- What are the weak points in the offerings of current banks and how can these be exploited?
- Focus on opening a bank without the requirement for branches (even though we will have a small number of trendy branches–with Genius Bars)
- Secure access to the ATM network (e.g. Vocalink in the UK).
- Make everything about exampleBank cool. The “Apple of banking”. Different, creative. What makes Simple cool is a culture that is constantly innovating to improve the user experience such as forward-looking PFM with features like goals and “safe-to-spend”. See Digital Bank interview with Shamir Karkal of Simple: “We are constantly innovating. That is the most important part of our ethos . I don’t know what we will be doing five years from now but we will continue to be innovating.“
- An aspirational brand for the masses.
- Create an amazing online user experience designed for mobile and tablet computers. A snazzy “app store financial offer”.
- Gain loyalty and advocacy. See Digital Bank interview with Paul Say of First Direct Bank: “There’s also value in terms of word of mouth. People start talking about you when you do things like this on their terms, not the bank’s terms. On the back of this, business comes. A key thing here is that recommendation is as good as writing the business, as people do work on word of mouth, particularly in this age. So don’t look at this just in terms of bottom line contribution, look at it in terms of your brand credentials, customer service experience credentials and how customers will talk about you outside of the bank, in terms of word of mouth and recommendations.“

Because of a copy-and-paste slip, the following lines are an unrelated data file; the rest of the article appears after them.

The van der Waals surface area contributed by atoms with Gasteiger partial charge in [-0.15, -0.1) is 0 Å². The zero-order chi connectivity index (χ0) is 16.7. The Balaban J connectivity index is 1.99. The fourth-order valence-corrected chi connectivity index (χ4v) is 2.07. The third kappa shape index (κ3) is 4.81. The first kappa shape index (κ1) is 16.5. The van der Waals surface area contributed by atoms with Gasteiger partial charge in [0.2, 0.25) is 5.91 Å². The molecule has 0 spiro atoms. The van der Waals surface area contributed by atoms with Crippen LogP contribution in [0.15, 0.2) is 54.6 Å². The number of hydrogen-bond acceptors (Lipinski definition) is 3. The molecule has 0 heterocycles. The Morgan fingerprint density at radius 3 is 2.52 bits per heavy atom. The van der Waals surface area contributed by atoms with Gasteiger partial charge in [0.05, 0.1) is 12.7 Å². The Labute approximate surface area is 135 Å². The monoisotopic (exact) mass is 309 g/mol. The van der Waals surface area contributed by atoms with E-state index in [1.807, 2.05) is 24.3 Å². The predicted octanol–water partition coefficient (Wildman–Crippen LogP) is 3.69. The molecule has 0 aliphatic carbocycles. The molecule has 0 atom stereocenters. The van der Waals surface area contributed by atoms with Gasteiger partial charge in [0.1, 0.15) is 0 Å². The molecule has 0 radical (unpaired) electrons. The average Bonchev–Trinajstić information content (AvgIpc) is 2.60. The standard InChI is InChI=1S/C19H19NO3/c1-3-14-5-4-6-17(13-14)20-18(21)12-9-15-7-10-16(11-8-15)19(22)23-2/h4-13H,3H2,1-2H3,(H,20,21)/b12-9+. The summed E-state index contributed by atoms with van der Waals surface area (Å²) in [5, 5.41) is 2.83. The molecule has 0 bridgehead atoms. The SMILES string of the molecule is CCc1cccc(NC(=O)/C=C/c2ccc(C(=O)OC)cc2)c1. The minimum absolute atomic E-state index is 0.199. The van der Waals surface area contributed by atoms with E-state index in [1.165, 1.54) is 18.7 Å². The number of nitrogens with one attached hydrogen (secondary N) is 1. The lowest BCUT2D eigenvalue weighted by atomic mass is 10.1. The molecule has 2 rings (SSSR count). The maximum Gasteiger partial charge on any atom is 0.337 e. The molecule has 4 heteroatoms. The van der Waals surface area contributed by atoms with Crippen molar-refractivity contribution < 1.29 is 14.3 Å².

- Start at the core of banking: Deposit taking.
- Cool and fun digital bank branding. Cool = bank that people want to be with (member or staff). interesting, responsive, modern, transparent and honest. Technology oriented. Mobile first — also with a few branches.
- Transparency is part of the business model per the Digital Bank interview with Brett King, founder of Moven and author of Banking 3.0. “Absolutely, that [transparency of money] is our secret sauce. What we are realising is that there’s a value exchange that occurs between the service provider (Moven in this case) and the customer as a result.“
- PFM capable, easy to use online and mobile.